Northeast Wisconsin
  • Northeast Wisconsin
  • April 2018
Written by 

Walking down a different street

Optimal health is a balance. At the center is you: mind, body and spirit. Lifestyle factors such as nutrition, our relationship with food, joyful movement, sleep, relaxation, positive relationships, spirituality and stress management influence that balance. Having a clear vision of what “lights us up” heightens our health and well-being. By keeping that vision in our mind’s eye, it becomes our “North Star” for creating sustainable lifestyle changes.

In theory, that all sounds great! Yet, why is sustaining a consistent self-care practice elusive for so many? Often, we underestimate the impact of how we respond to stress, which includes external stressors as well as the internal stress we place on ourselves to perform in a certain way. Developing effective ways to manage stress, without turning to food, alcohol or other forms of self-destructive behaviors is essential to self-care.

One main stressor many of us face is the belief that there is never enough time. How often do we hear ourselves or our friends talk about being too busy? We almost wear “time-strapped” as a badge of honor rather than looking at how it is undermining our health. Here’s the ironic thing about that belief — it creates a stress response in the body, which in turn releases chemicals that make us feel rushed. Another major stressor undermining self-care is lack of confidence that we can change.

A way to tackle these stressors and others is to decide to slow down in the moment by connecting to our breath. We can do this anywhere, anytime. As the body relaxes, we start to notice that time feels a bit more spacious. We can see that thoughts and emotions are not constant, they are fleeting. In this state, we can consciously decide to make a different choice rather than habitually responding with patterns that don’t serve us.

It is also helpful to understand that the change process is not linear. Experience has taught many of us that it’s not easy to change eating habits, to develop a consistent exercise program, or to make time each day for relaxation. We often take one step forward and two steps back. Steps that move us in the direction we want to go are reinforcing. The more we do them, the more the neural pathways in the brain are rewired. Steps that take us away from what we want are teachers! Often, we don’t realize the gift of “failure” because our inner critic starts chattering loudly — shaming us once again for not being able to succeed with our self-care goals. We can learn to challenge that critic and embrace the lessons we are meant to learn so we don’t have to repeat them. The next time we face a challenging situation, we can pause, breathe and embrace the opportunity to make a different choice.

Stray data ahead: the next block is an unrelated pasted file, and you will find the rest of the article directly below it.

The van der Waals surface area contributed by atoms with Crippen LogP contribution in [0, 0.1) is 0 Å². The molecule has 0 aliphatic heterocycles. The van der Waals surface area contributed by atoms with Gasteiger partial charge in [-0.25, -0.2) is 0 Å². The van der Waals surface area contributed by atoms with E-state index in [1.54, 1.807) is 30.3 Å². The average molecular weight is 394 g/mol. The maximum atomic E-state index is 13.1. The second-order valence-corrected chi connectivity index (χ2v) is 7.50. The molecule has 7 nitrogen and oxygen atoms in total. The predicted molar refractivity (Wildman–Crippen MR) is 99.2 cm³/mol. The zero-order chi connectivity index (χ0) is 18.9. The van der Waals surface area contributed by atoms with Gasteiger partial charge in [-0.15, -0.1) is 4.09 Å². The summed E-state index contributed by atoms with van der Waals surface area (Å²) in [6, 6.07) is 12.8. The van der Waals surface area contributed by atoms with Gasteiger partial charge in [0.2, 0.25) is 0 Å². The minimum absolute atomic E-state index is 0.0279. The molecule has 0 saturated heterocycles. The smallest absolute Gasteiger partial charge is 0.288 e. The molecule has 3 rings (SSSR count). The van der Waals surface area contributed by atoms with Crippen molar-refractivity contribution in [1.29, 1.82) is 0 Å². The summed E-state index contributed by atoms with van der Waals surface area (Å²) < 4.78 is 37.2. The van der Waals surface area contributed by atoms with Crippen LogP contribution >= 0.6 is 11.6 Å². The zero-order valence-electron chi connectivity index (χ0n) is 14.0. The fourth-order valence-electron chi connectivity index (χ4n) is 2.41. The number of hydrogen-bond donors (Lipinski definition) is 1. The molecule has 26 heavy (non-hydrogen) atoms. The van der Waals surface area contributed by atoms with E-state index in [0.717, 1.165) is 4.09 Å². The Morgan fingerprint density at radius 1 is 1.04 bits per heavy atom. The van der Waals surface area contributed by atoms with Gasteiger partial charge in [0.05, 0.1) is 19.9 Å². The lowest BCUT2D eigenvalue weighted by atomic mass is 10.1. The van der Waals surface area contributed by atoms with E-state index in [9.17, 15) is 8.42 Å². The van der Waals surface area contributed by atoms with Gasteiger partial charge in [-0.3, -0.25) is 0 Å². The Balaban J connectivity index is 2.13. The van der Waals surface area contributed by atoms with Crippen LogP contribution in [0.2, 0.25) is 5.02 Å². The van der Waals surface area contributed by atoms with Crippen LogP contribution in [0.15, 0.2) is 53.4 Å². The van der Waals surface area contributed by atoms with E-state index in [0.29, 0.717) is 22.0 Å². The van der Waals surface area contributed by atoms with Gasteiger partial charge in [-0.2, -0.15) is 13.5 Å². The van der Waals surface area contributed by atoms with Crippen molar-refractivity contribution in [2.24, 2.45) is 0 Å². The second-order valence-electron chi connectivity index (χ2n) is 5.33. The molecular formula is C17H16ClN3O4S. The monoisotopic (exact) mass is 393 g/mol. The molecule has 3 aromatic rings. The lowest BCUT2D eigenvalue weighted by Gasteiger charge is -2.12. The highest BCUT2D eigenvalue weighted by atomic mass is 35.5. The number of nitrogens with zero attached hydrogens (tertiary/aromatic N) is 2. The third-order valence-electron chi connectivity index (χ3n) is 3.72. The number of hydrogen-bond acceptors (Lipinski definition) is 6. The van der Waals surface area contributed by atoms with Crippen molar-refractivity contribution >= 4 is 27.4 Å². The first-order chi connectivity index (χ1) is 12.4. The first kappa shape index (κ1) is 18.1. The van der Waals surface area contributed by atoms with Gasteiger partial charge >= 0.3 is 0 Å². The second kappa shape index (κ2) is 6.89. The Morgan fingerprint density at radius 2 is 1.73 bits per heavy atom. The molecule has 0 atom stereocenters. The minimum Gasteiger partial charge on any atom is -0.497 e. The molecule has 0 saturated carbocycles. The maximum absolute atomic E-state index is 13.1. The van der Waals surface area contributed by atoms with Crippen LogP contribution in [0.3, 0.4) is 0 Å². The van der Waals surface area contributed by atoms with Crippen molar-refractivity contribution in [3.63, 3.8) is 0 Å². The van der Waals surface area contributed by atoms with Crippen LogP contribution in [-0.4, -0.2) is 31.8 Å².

The following poem beautifully describes the change process.

Autobiography in Five Chapters by Portia Nelson

Chapter 1

I walk down the street.

There is a deep hole in the sidewalk

I fall in.

I am lost.

I am hopeless.

It isn’t my fault.

It takes forever to find my way out.

Chapter 2

I walk down the same street.

There is a deep hole in the sidewalk.

I pretend I don’t see it.

I fall in again.

I can’t believe I’m in the same place.

But it isn’t my fault.

It still takes a long time to get out.

Chapter 3

I walk down the same street.

There is a deep hole in the sidewalk.

I see it is there.

I still fall in; it’s a habit.

My eyes are open; I know where I am.

It is my fault.

I get out immediately.

Chapter 4

I walk down the same street.

There is a deep hole in the sidewalk.

I walk around it.

Chapter 5

I walk down another street.

Think about your self-care journey. Which chapter best describes your story? What steps could you take to eventually walk down another street, toward your “North Star”?

Mary Radue

Mary Radue is a Mind Body Nutrition Coach and Co-owner of Sweet Willow Naturals, Green Bay. She is certified by the Institute for the Psychology of Eating, the Institute for Integrative Nutrition, and the Coach’s Training Institute. Mary has maintained a 95-pound weight loss for over five years by letting go of the diet mentality crippling this country. She is passionate about helping others create a relaxed, inspired relationship with food and body. She can be reached at 920-530-1188 or [email protected]

Website: www.sweetwillownaturals.com
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